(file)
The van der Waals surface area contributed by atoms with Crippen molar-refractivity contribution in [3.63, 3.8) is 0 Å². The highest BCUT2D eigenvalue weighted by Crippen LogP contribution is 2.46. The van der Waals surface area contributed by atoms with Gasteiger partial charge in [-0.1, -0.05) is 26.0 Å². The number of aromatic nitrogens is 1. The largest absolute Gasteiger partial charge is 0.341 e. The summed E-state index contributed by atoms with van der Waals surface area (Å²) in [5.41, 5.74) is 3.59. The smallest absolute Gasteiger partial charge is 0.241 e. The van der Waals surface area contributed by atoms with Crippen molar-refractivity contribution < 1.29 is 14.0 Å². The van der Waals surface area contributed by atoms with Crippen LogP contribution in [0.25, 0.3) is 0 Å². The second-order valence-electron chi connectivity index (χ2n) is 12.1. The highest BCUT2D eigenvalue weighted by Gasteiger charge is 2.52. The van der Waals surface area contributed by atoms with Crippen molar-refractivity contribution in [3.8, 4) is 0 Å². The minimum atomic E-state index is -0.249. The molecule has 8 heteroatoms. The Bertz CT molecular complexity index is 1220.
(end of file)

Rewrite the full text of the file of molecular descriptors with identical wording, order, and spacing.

The van der Waals surface area contributed by atoms with Crippen molar-refractivity contribution in [3.63, 3.8) is 0 Å². The highest BCUT2D eigenvalue weighted by Crippen LogP contribution is 2.46. The van der Waals surface area contributed by atoms with Gasteiger partial charge in [-0.1, -0.05) is 26.0 Å². The number of aromatic nitrogens is 1. The largest absolute Gasteiger partial charge is 0.341 e. The summed E-state index contributed by atoms with van der Waals surface area (Å²) in [5.41, 5.74) is 3.59. The smallest absolute Gasteiger partial charge is 0.241 e. The van der Waals surface area contributed by atoms with Crippen molar-refractivity contribution < 1.29 is 14.0 Å². The van der Waals surface area contributed by atoms with Crippen LogP contribution in [0.25, 0.3) is 0 Å². The second-order valence-electron chi connectivity index (χ2n) is 12.1. The highest BCUT2D eigenvalue weighted by Gasteiger charge is 2.52. The van der Waals surface area contributed by atoms with Crippen molar-refractivity contribution in [3.8, 4) is 0 Å². The minimum atomic E-state index is -0.249. The molecule has 8 heteroatoms. The Bertz CT molecular complexity index is 1220.